Gett Slashes NYC Prices Again Without Paying Drivers a Cent Less

We just hope they can survive long enough to start making money

New York City is becoming saturated with services competing for the on-demand taxi market. (Photo: Getty)

New York City is becoming saturated with apps competing for the on-demand taxi market. (Photo: Getty) Spencer Platt/Getty Images

As of today, Gett, Israel’s response to Uber, is cutting their fares once again in New York. The 25 percent fare cut is the latest in a series of scorched-earth maneuvers to bring their prices even lower and move customers over from services like Lyft and Uber.

Gett’s old shtick for attracting riders was a $10 flat fare anywhere from point to point on the island of Manhattan, but that’s over for areas outside of central Manhattan. Still, the new fare structure is, as always for Gett, a flat rate, which means you always know what you’re going to pay before you get in the car, which eases most of the anxieties of calling a cab in the first place.


When Gett slashes prices, it’s Gett that pays. When Uber slashes prices, it’s the drivers who pay.


“Taxis and car services are one of the only things where people are used to paying afterwards,” Gett CMO Rich Pleeth told the Observer. “We are going to be flat and predictable.”

The ride-sharing services have all been viciously undercutting each other’s prices, taking loses and burning venture cash as long as it takes to kill the competition. Across the country, Uber drivers complain that they’ve had to suffer the costs of those competitive tactics.

But in Gett’s case, it’s the company that takes the hit. The drivers are making more money than other services—driver pay is based on tips and time, not fares—and Gett’s loyal users are often paying less for a Gett in NYC than others pay for an UberX. When Gett slashes prices, its Gett that pays the difference.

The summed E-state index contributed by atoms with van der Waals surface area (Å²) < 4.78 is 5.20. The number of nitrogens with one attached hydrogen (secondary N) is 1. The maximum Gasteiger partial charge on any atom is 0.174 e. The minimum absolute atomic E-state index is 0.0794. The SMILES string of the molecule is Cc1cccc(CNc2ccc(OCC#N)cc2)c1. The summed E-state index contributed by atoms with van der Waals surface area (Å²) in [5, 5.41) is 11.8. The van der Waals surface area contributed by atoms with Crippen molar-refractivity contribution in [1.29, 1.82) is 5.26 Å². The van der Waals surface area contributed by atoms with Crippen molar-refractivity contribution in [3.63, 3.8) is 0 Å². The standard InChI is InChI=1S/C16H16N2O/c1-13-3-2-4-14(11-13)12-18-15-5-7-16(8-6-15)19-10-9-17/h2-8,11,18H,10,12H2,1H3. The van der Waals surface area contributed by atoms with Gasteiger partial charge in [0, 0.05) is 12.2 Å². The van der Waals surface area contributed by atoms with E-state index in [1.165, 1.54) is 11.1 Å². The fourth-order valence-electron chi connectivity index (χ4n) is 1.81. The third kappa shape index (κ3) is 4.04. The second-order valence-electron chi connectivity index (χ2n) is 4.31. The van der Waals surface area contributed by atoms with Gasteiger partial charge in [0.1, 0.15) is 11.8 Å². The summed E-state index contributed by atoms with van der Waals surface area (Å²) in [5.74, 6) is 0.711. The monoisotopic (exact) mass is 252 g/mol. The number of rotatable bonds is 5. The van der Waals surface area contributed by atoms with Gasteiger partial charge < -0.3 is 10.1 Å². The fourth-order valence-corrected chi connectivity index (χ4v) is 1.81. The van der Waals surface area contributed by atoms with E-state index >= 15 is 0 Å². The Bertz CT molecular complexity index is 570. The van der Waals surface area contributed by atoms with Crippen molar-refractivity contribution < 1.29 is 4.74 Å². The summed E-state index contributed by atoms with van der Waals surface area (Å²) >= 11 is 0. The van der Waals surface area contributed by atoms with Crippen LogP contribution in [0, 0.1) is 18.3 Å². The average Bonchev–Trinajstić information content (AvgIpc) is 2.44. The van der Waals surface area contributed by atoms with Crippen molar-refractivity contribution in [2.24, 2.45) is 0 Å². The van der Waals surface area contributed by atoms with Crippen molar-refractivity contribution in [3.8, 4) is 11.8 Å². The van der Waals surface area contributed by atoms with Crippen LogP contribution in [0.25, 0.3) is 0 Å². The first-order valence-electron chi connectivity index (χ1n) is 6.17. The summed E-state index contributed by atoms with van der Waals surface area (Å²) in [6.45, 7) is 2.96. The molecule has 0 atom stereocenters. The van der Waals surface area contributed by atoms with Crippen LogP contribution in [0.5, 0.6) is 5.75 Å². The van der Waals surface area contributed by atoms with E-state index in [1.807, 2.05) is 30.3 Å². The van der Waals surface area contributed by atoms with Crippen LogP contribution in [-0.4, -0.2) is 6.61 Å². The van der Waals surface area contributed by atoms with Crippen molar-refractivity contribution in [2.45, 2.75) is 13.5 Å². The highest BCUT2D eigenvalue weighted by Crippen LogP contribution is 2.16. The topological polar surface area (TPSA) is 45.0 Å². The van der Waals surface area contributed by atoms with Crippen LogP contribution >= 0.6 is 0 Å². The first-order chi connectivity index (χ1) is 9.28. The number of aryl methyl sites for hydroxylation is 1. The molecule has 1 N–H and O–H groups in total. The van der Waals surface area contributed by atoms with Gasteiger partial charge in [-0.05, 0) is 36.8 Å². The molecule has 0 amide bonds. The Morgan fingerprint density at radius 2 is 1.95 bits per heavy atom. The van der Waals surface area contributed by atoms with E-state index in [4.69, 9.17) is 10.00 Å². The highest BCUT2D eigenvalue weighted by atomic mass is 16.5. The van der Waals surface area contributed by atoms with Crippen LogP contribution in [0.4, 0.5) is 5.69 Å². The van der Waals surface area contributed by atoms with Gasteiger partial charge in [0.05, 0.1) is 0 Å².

So how does Gett make any money? They don’t. Gett squarely rides the margin line between making money and losing it, and is working closely with analysts and economists to judge how to continue fighting for their share of the taxi-app market without going broke. New York City has become the number one battle-ground for Gett, and CEO Shahar Waiser recently moved here just to be on the front lines.

“We’re really ramping up our internal team recruiting here,” Mr. Pleeth said. “We’ve been operating on a shoestring, but we’re planning to recruit 10,000 drivers this year.”

To put that in perspective, this comes on the same day that Uber says they’ll be adding a million jobs just for female drivers in the next few years. Whether or not it’s an ass-covering PR declaration in the wake of Uber’s egregious behavior, Uber has the sort of market dominance that makes us believe it’s possible.

With Gett, just those 10,000 new drivers still remain to be seen.

Gett Slashes NYC Prices Again Without Paying Drivers a Cent Less